Press Statement from the Alexandra Vukuzenzele Crisis Committee
We, the Alexandra Vukuzenzele Crisis Committee (AVCC), have been fighting for our right to move from our shacks to houses since 2002. We have engaged the Alexandra Renewal Project (ARP) and local ANC councilors, but they have failed to respond to our grievances. To push forward the struggle of the poor for our right to housing, we have been non-violently occupying empty RDP houses in extension 7. The government and the police have responded by brutally assaulting us in order to stop us from applying this method of non-violent direct action – the only method we have to force the government to heed to our demands for housing.
On the 7th August 2009, we moved from our shacks to the RDP houses and stayed overnight. The following morning, the police arrived on the scene, led by inspector Mathebula and Ndemanda, and Superintendent Morten, while we were busy calling our comrades together to allocate the empty houses. They asked us if we had documents to move in, and we replied “no, we have our c-forms that say we need houses”. They then handed us a court order from extension 9, dated the 22nd April 2008, which said that we needed to evacuate the premises. We called our advocate by cell phone, who then told the superintendent over the phone that the court order is faulty and that the people are not moving out and should be left alone. Superintendent Ndemanda refused to listen and threatened to shoot us if we did not disperse in five minutes. One of our leaders, Daphne Sehota, responded by asking our comrades to sit down peacefully and they did.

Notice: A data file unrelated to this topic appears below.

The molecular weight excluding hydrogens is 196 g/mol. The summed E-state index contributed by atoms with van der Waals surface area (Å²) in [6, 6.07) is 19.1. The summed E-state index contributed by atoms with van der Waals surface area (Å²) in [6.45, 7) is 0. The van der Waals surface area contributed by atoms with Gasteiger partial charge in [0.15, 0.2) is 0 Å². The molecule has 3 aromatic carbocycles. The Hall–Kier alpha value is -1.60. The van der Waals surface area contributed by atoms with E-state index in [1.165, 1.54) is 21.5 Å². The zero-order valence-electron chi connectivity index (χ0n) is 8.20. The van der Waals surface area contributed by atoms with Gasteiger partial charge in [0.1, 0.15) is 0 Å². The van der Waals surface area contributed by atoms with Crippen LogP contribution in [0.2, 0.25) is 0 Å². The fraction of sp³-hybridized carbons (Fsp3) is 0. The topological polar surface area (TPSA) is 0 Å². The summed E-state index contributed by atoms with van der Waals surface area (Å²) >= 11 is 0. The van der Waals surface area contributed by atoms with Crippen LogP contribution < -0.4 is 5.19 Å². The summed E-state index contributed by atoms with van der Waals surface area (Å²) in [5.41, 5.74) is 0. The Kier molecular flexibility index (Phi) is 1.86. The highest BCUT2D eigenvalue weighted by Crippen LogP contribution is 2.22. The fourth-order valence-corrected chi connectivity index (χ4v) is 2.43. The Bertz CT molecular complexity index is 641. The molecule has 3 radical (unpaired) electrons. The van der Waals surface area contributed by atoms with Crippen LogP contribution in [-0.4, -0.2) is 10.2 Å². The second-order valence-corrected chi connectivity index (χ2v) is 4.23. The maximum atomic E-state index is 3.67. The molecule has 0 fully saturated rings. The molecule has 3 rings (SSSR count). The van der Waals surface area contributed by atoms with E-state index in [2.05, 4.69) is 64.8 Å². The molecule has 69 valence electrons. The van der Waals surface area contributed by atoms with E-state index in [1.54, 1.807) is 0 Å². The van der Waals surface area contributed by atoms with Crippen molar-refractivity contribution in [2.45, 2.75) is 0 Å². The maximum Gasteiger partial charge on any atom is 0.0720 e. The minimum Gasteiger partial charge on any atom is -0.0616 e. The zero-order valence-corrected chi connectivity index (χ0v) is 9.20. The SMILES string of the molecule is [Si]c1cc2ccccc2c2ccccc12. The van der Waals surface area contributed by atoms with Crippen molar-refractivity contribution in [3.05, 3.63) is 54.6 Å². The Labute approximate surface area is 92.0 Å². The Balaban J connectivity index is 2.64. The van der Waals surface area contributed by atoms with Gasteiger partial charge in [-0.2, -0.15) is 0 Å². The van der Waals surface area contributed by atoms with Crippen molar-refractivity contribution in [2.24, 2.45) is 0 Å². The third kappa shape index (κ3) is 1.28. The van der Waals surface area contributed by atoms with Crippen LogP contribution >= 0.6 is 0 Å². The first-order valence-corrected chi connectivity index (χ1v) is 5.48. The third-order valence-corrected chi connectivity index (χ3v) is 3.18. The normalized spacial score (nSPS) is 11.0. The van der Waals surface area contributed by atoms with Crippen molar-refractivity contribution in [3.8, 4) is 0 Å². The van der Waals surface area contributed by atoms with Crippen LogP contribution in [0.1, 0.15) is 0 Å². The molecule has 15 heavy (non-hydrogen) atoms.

Superintendent Ndmanda then gave the order to the police to shoot rubber bullets at us, including elderly women, and they proceeded to shoot at us while we were seated. Our blood spilled onto the streets as nearly 30 people were injured by the bullets. 26 were arrested on charges of trespassing. We obtained J88’s for many of the victims of the police brutality and reported the incident to the police, as they must be held responsible for their actions, but our claims have been completely ignored. The 26 who were arrested spent four days in jail and have now also been released without ever appearing in court.
This is not the first time we have been assaulted by the police for fighting for our rights. 15 years into our so-called democracy, the government is using the same repressive tactics as the apartheid government used by arresting our leaders and brutally assaulting us. But, the response by the police will not stop us from fighting for our basic human rights. Not only are we being denied the houses that were promised to us by the government, but we are also being suppressed and brutalised by the police when we protest for these rights peacefully. We are calling for advice and support from any organisation or individual who feels we should be able to express ourselves freely without the fear of being attacked.
For more information or to assist, please contact:
Dephne – 078 520 5685
Or, Louis – 071 121 8120